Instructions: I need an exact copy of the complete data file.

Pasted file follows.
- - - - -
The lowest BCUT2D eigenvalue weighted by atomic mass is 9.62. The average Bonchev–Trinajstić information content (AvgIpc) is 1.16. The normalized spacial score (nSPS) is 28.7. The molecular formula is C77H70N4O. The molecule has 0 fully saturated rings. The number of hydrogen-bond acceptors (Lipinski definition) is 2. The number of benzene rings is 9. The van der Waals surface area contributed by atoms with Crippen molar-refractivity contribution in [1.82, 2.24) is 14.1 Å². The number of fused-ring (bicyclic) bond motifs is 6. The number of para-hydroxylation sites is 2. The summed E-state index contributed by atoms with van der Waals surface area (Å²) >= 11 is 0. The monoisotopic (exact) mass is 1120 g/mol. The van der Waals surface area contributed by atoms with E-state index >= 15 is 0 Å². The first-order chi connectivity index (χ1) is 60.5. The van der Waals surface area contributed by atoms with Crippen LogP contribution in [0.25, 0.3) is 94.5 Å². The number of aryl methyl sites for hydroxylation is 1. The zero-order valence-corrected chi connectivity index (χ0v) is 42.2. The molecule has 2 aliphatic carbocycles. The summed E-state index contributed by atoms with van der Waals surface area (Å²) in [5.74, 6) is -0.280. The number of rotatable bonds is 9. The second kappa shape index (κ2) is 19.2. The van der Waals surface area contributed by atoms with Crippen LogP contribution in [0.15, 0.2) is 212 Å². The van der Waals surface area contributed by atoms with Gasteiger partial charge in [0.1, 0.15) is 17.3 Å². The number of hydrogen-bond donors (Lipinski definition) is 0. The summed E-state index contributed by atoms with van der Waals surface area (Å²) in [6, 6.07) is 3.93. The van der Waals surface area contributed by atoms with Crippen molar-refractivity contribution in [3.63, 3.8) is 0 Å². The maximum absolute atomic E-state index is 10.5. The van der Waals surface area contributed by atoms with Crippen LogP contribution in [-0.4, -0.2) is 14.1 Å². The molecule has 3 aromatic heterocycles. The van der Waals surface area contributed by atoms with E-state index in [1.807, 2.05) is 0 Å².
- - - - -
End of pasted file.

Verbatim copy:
The lowest BCUT2D eigenvalue weighted by atomic mass is 9.62. The average Bonchev–Trinajstić information content (AvgIpc) is 1.16. The normalized spacial score (nSPS) is 28.7. The molecular formula is C77H70N4O. The molecule has 0 fully saturated rings. The number of hydrogen-bond acceptors (Lipinski definition) is 2. The number of benzene rings is 9. The van der Waals surface area contributed by atoms with Crippen molar-refractivity contribution in [1.82, 2.24) is 14.1 Å². The number of fused-ring (bicyclic) bond motifs is 6. The number of para-hydroxylation sites is 2. The summed E-state index contributed by atoms with van der Waals surface area (Å²) >= 11 is 0. The monoisotopic (exact) mass is 1120 g/mol. The van der Waals surface area contributed by atoms with E-state index >= 15 is 0 Å². The first-order chi connectivity index (χ1) is 60.5. The van der Waals surface area contributed by atoms with Crippen LogP contribution in [0.25, 0.3) is 94.5 Å². The number of aryl methyl sites for hydroxylation is 1. The zero-order valence-corrected chi connectivity index (χ0v) is 42.2. The molecule has 2 aliphatic carbocycles. The summed E-state index contributed by atoms with van der Waals surface area (Å²) in [5.74, 6) is -0.280. The number of rotatable bonds is 9. The second kappa shape index (κ2) is 19.2. The van der Waals surface area contributed by atoms with Crippen LogP contribution in [0.15, 0.2) is 212 Å². The van der Waals surface area contributed by atoms with Gasteiger partial charge in [0.1, 0.15) is 17.3 Å². The number of hydrogen-bond donors (Lipinski definition) is 0. The summed E-state index contributed by atoms with van der Waals surface area (Å²) in [6, 6.07) is 3.93. The van der Waals surface area contributed by atoms with Crippen molar-refractivity contribution in [3.63, 3.8) is 0 Å². The maximum absolute atomic E-state index is 10.5. The van der Waals surface area contributed by atoms with Crippen LogP contribution in [-0.4, -0.2) is 14.1 Å². The molecule has 3 aromatic heterocycles. The van der Waals surface area contributed by atoms with E-state index in [1.807, 2.05) is 0 Å².